Connecting Columbia Union Seventh-day Adventists

Seventh-day Adventist Dog

By Andrew McChesney, Adventist Mission

All the villagers races to the airstrip, singing and dancing, when American pilot Gary Roberts landing at Suminka, a remote village in the Indonesian province of Papua.

It had taken 10 years to cut down the trees by hand to clear the way for an airstrip at their mountainous village, and Gary’s mission plane was the first to land. This was a big event.

As Gary stepped out of the plane, the crowd grew silent. The singing and dancing stopped.

“Is this a Seventh-day Adventist plane?” a man asked.

He saw the three angels’ logo on the airplane’s tail.

Gary was surprised. He hadn’t expected people in Suminka, a village previously accessible only by a long trek by foot, to have heard about the Seventh-day Adventist Church.

The people soon told him that many of them kept the Sabbath. The reason, they said, was because of an “Adventist dog.”


The story started several years earlier, just across the border in Papua New Guinea, when an Adventist pastor, Moses, and a lay pastor, Darius, had the same dream on the same night.

In the morning, one said, “I had a dream last night.”

The other said, “I did, too, but I didn’t want to tell you.”

They both had seen an angel in the dream, and the angel said, “Go to Suminka.”

A few days later, the two men set off on the three-day hike to the village.

Upon arrival they announced that evangelistic meetings would be held every evening for a week under a tree on the far side of the village. But on the day of the rst meeting, Moses fell ill with malaria.

He was terribly sick, and the locals predicted he would die.

“But if he gets better, then we will listen to him at the meeting,” they said.

All day Moses was sick. But at 5 p.m., he suddenly felt better. He took a bath and preached. Afterward, he felt very ill again.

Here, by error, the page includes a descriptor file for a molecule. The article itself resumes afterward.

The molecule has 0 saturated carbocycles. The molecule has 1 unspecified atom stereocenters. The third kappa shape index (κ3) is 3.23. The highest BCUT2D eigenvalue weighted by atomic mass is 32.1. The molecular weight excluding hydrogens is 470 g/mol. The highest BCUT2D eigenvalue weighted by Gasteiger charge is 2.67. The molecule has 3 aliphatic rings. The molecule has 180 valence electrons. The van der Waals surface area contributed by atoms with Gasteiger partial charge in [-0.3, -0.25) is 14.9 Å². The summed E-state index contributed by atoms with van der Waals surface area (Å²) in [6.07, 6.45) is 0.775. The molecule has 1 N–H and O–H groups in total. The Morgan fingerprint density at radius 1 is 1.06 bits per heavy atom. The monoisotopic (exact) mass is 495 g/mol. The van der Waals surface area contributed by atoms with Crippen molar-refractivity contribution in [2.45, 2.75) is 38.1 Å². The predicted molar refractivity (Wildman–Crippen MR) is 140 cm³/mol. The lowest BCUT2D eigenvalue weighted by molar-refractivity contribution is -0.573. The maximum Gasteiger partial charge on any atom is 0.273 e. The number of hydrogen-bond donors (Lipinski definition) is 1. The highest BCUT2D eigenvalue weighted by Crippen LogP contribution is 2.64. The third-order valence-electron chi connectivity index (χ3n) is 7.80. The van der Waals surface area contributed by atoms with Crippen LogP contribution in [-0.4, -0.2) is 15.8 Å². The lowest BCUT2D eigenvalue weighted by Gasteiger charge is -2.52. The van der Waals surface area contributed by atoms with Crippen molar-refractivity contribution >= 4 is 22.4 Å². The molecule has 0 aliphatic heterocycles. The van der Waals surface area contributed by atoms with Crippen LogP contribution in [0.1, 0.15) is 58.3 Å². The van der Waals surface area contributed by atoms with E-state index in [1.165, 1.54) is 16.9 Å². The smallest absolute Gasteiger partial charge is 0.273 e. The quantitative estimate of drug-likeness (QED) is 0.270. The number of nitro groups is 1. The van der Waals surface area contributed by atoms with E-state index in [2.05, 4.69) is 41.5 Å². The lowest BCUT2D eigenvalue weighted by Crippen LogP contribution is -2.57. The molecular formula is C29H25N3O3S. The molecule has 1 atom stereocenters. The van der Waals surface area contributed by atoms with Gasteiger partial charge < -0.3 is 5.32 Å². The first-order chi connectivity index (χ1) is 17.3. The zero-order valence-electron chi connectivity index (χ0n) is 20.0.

This happened all week; he was sick until 5 p.m., then recovered, took a bath, preached and nally sank back into bed. At the meetings, he told people about the Sabbath and cautioned against eating unclean meat, such as pork. (Wild pigs are a popular dish in the Papua mountains.)

When the week ended, Moses made an appeal. No one came forward.

Moses and Darius returned home deeply disappointed. They wondered why they had the dream without any positive results.


Back at Suminka, life resumed as normal—until Saturday morning. The village’s best hunting dog, Dolby, got up and headed down the trail. Its owner and others thought it was onto something, so they followed. The dog went to the tree where the missionary had spoken and sat down.

The villagers thought it strange.

The next Saturday and the next, the same thing occurred. Refusing to hunt on Saturdays, instead the dog would get up, walk over to the tree and sit down.

The villagers also noticed the dog stopped eating pork. It refused to hunt for wild pigs and other unclean animals.

“Dolby has become a Seventh-day Adventist,” one villager said.

“If he worships on Sabbath, we should too,” said another.

Many villagers began to keep the Sabbath and stopped eating unclean foods.

Gary Roberts, the mission pilot, was excited when he heard the story, and he later called Moses. The pastor was some distance away from Suminka, so he contacted Darius and told him to plan on spending a year in the village, teaching the people about Bible truths.

Today, about half of the village of 200 adults and children worship on Sabbath, and 21 people have already been baptized.

Dolby continues to shun unclean food. As a result, the people say he is a very healthy dog.

Read more mission stories daily at Churches in the Columbia Union can receive a complimentary subscription to Adventist Mission’s two magazines with weekly mission stories— Mission and Children’s Mission— by contacting Rebecca Hilde at or calling (800) 545-2449 or (208) 465-2527.

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